Starter Questions:

What is the relationship between antibiotic use in children and later obesity?

How important is the microbiome between mother and newborn child?

What is the relationship between the microbiome and antibiotic resistance?

Should fecal microbiota transplants to counter Clostridium difficile infection (or antibiotic-associated diarrhea) be regulated like a drug?

Excessive cleanliness found to increase antimicrobial resistance

Researchers at the Graz University of Technology have found that, in a hospital setting, excessively clean areas with low microbial diversity display higher rates of antibiotic resistance. Areas such as the industrially used clean rooms and intensive care unit displayed the higher levels of antimicrobial resistance, compared to areas with greater microbial diversity. Conversely, the results show that maintaining stable microbial diversity could counteract the spread of antibiotic resistance in clinical areas. As a result, researchers conclude that measures such as the reduction of antimicrobial cleaning agents, houseplants, regular airing, and the use of beneficial microorganisms could increase microbial diversity, slowing antimicrobial resistance.

Source: Nature

Drug companies seek rights to fecal microbiota transplants

Fecal microbiota transplants (FMTs) have shown promise in treating Clostridium difficile colitis, a serious bacterial infection afflicting half a million Americans each year, often following antibiotic treatment. The procedure involves the transfer of healthy fecal matter from donors to the bowels of patients suffering from this bacterial infection. The FDA had issued a draft decision to regulate these procedures as a drug. While ensuring quality control over FMTs, such a regulatory approach also risks placing control as well as pricing over the procedure into the hands of drug companies. Forty leading physicians in infectious diseases and gastroenterology have written to urge the FDA not to classify fecal microbiota transplants as a drug. With the potential to fight a multitude of ailments, from diabetes to cancer, fecal microbiota transplants (FMT) are currently unclassified, being neither a drug nor an organ transplant. As such, this battle of classification could determine the regulatory approval pathway and intellectual property ownership, as well as the costs of the treatment. Insurers are awaiting the FDA’s decision before making a coverage determination on this procedure.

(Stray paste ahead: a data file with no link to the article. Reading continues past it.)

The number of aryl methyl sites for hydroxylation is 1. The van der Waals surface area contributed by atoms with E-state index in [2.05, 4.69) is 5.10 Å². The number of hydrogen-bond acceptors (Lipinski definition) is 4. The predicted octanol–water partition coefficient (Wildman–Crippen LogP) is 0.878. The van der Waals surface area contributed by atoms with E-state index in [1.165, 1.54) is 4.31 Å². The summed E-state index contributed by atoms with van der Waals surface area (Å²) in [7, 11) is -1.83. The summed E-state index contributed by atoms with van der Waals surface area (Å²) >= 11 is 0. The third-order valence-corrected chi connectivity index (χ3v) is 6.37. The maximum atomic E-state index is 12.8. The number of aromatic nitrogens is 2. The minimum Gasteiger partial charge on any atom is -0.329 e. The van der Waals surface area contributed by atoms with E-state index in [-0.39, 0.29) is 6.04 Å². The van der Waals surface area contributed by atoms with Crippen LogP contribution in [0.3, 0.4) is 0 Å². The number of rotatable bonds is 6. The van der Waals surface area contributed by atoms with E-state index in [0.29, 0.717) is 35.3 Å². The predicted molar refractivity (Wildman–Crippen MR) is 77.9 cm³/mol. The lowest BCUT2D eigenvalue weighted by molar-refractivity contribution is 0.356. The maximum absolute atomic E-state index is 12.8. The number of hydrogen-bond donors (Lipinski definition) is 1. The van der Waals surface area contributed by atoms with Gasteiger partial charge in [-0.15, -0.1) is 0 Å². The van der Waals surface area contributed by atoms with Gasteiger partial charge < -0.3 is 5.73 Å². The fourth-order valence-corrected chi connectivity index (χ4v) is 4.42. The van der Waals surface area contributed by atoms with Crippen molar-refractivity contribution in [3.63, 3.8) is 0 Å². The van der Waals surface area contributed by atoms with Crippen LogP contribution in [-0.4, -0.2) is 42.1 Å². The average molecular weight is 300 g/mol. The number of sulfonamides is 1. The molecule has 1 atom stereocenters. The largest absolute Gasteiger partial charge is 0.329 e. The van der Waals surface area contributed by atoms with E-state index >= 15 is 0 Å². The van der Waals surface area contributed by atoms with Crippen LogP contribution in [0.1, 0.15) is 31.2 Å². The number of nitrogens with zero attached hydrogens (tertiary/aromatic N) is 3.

Source: New England Journal of Medicine, Food and Drug Administration